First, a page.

History of Spain
The Spaniards were resolutely rising in organized bands, and the English army was approaching, when the news arrived that Austria had form ed a new coalition with England. Bonaparte withdrew to the Rhine, while the Spaniards hailed their ancient enemies as deliverers, and the English defeated King Joseph in the battle of Talavera. The victory of Wellington over Marmont at Salamanca, in 1812, and that over King Joseph at Vittoria, in 1813, brought the English to the Pyrenees; and Spain was irreclaimably lost to the Empire of the French.
Emerging from his prison at Valencay, Ferdinand VII returned to take possession of his ancestral throne; but the princes of restored dynasties are the most infatuated of beings, and the new King of Spain did not escape the general doom. Instead of granting liberal institutions, he, at the instigation of the priests, reestablished the hateful Inquisition, and practiced his tyrannies so ruthlessly, that, in 1820, the endurance of his subjects was at an end. Riego, rising in arms, proclaimed the Constitution which the Cortes had adopted in 1812; and, though he was unsuccessful, the great er part of the nation rose. The army joined the insurgents, and, though Ferdinand announced his intention of convening the Cortes and granting reforms, his offers were despised. The populace thronged and clamored around his palace; and the wretched King was fain to proclaim the Constitution.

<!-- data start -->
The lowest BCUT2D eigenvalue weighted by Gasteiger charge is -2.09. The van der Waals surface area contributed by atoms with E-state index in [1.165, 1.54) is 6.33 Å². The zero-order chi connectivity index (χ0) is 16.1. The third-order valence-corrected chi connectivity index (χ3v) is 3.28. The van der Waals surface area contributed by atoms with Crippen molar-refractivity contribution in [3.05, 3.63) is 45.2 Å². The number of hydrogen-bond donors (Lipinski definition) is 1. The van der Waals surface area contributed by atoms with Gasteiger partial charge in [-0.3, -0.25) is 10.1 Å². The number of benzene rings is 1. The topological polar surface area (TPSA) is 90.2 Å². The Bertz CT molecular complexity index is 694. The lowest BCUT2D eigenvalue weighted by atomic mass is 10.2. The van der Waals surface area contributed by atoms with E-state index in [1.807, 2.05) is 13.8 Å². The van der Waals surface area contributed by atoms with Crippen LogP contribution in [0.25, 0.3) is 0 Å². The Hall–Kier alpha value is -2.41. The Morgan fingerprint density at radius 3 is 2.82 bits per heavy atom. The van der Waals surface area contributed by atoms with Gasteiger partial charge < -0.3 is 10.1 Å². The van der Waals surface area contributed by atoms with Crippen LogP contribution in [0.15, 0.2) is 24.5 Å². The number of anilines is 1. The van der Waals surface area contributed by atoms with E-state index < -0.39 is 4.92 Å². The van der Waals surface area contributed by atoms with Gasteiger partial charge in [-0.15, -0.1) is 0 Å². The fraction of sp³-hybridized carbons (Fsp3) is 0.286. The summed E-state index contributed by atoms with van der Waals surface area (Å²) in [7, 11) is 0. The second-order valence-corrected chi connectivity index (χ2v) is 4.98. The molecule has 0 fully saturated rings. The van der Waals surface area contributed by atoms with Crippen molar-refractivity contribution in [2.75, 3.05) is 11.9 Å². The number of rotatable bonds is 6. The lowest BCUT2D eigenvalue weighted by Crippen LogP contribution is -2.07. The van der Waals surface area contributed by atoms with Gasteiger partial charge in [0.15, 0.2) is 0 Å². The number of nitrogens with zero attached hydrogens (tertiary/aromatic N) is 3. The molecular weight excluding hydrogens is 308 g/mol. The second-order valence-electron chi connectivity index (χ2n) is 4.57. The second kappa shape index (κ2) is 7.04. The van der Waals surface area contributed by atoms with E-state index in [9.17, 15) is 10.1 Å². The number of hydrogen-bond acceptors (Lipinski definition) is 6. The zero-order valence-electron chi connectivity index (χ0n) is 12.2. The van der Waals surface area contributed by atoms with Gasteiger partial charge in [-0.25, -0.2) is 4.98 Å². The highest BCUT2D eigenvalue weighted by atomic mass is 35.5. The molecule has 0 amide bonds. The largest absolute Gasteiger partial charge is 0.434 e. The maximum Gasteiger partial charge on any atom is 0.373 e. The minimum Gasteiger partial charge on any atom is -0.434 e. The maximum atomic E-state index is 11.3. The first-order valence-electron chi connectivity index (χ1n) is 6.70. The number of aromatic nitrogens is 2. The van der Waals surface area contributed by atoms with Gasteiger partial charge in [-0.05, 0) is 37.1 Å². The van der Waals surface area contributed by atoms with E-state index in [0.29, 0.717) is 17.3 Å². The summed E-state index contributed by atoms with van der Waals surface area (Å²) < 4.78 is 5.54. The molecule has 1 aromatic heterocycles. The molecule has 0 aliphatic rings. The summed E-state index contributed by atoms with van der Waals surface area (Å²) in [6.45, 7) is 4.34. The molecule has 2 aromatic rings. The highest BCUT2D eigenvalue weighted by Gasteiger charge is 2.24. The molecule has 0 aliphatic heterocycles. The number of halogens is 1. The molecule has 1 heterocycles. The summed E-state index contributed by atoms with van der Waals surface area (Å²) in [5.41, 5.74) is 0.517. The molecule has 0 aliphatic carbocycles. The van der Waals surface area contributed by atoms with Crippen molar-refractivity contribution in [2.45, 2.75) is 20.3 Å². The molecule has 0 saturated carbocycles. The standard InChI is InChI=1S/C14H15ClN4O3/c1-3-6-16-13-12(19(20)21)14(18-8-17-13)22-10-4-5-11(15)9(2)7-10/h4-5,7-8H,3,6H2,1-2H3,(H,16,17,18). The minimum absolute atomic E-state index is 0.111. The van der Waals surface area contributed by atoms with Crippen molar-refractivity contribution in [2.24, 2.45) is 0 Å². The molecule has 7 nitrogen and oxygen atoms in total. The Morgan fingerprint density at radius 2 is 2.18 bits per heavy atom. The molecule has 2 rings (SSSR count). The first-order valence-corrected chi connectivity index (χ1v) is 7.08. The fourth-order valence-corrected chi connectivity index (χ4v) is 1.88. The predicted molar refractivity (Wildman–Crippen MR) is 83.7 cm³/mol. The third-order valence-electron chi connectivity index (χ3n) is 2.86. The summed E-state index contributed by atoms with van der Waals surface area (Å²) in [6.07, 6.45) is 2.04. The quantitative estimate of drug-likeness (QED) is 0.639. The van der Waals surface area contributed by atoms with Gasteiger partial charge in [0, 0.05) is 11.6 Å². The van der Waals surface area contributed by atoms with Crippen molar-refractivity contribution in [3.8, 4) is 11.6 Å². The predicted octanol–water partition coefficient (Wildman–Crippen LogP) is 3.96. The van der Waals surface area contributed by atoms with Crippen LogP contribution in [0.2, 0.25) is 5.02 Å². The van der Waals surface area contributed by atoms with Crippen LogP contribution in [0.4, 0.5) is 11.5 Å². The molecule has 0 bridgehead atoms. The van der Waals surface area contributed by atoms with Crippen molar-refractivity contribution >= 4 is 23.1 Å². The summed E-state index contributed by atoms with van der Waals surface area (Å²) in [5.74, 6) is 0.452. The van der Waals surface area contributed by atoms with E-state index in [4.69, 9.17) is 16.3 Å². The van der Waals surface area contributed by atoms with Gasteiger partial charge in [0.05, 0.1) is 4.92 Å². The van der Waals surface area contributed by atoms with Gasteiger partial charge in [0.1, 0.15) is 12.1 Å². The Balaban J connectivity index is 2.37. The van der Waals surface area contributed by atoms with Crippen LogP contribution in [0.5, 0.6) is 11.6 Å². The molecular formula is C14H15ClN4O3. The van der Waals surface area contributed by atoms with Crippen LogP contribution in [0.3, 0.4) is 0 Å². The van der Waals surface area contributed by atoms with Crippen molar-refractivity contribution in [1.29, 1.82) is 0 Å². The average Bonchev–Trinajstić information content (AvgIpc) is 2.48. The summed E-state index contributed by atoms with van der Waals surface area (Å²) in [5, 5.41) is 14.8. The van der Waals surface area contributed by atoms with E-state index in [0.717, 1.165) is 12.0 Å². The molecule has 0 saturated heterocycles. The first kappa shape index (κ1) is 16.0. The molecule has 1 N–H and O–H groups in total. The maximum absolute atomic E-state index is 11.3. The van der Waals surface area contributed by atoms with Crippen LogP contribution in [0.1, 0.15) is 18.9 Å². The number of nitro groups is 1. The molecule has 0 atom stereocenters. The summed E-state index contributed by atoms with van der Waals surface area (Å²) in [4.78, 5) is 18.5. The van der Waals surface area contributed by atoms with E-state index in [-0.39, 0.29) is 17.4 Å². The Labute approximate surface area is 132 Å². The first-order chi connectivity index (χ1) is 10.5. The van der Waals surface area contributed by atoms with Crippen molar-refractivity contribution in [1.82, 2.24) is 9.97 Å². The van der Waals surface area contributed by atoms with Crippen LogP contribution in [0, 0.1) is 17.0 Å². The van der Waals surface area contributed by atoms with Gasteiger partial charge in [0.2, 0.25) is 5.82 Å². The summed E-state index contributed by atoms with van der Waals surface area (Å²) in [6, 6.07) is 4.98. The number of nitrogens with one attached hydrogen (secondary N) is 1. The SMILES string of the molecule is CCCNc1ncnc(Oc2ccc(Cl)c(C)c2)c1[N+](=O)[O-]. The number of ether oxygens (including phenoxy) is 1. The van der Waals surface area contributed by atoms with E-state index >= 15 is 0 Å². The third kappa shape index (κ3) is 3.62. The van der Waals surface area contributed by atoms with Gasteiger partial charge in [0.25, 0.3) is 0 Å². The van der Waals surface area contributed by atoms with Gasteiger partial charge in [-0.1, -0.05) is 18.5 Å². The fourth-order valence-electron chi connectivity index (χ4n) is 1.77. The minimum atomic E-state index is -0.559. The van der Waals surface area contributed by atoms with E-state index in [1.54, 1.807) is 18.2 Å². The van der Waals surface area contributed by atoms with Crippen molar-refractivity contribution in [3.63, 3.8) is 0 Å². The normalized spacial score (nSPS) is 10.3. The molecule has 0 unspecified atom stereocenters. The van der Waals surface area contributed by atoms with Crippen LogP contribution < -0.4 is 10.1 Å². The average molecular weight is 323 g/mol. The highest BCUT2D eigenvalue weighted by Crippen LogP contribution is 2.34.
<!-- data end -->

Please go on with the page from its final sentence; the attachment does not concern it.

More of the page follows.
At that time, the Congress of Verona convoked to consider the affairs of Greece, found the Spanish revolution a much more exciting topic; a French army on the frontier was ready to aid Ferdinand, but the Duke of Wellington, as representative of England, objected to intervention. Nevertheless, in 1823, the troops, under the Duke of Angouleme, crossed the Pyrenees, and entered Madrid. Ferdinand, who had previously been deposed by the Cortes, on being restored by French arms annulled every act of the Constitutional Government, and Riego was hanged on a very high gibbet, without being permitted to address the people.
In 1833, Ferdinand, from indulging to excess in eating, died of apoplexy, having previously nominated his Queen as Regent during the minority of her daughter, Isabella II, then three years of age. The new reign began with civil strife, for Don Carlos, uncle of the youthful sovereign, aspired to the crown, and on his return from exile the Carlist war for years desolated the unfortunate country.